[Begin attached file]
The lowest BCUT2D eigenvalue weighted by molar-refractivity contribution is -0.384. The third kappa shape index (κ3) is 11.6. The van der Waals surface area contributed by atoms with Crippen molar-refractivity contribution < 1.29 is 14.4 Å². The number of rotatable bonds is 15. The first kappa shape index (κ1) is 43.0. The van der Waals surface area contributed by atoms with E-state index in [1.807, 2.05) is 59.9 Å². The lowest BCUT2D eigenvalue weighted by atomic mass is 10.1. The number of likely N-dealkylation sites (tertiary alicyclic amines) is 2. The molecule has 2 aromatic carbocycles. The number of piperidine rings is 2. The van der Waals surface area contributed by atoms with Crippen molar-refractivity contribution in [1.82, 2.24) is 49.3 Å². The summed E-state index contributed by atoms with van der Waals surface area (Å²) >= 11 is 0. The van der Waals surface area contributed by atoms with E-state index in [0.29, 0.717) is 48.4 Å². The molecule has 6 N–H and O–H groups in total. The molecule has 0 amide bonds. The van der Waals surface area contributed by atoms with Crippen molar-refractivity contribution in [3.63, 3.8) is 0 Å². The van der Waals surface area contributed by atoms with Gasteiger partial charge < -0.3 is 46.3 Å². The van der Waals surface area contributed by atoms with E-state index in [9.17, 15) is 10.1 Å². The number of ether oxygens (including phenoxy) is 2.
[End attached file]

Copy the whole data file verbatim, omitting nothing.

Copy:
The lowest BCUT2D eigenvalue weighted by molar-refractivity contribution is -0.384. The third kappa shape index (κ3) is 11.6. The van der Waals surface area contributed by atoms with Crippen molar-refractivity contribution < 1.29 is 14.4 Å². The number of rotatable bonds is 15. The first kappa shape index (κ1) is 43.0. The van der Waals surface area contributed by atoms with E-state index in [1.807, 2.05) is 59.9 Å². The lowest BCUT2D eigenvalue weighted by atomic mass is 10.1. The number of likely N-dealkylation sites (tertiary alicyclic amines) is 2. The molecule has 2 aromatic carbocycles. The number of piperidine rings is 2. The van der Waals surface area contributed by atoms with Crippen molar-refractivity contribution in [1.82, 2.24) is 49.3 Å². The summed E-state index contributed by atoms with van der Waals surface area (Å²) >= 11 is 0. The van der Waals surface area contributed by atoms with E-state index in [0.29, 0.717) is 48.4 Å². The molecule has 6 N–H and O–H groups in total. The molecule has 0 amide bonds. The van der Waals surface area contributed by atoms with Crippen molar-refractivity contribution in [3.63, 3.8) is 0 Å². The van der Waals surface area contributed by atoms with Gasteiger partial charge < -0.3 is 46.3 Å². The van der Waals surface area contributed by atoms with E-state index in [9.17, 15) is 10.1 Å². The number of ether oxygens (including phenoxy) is 2.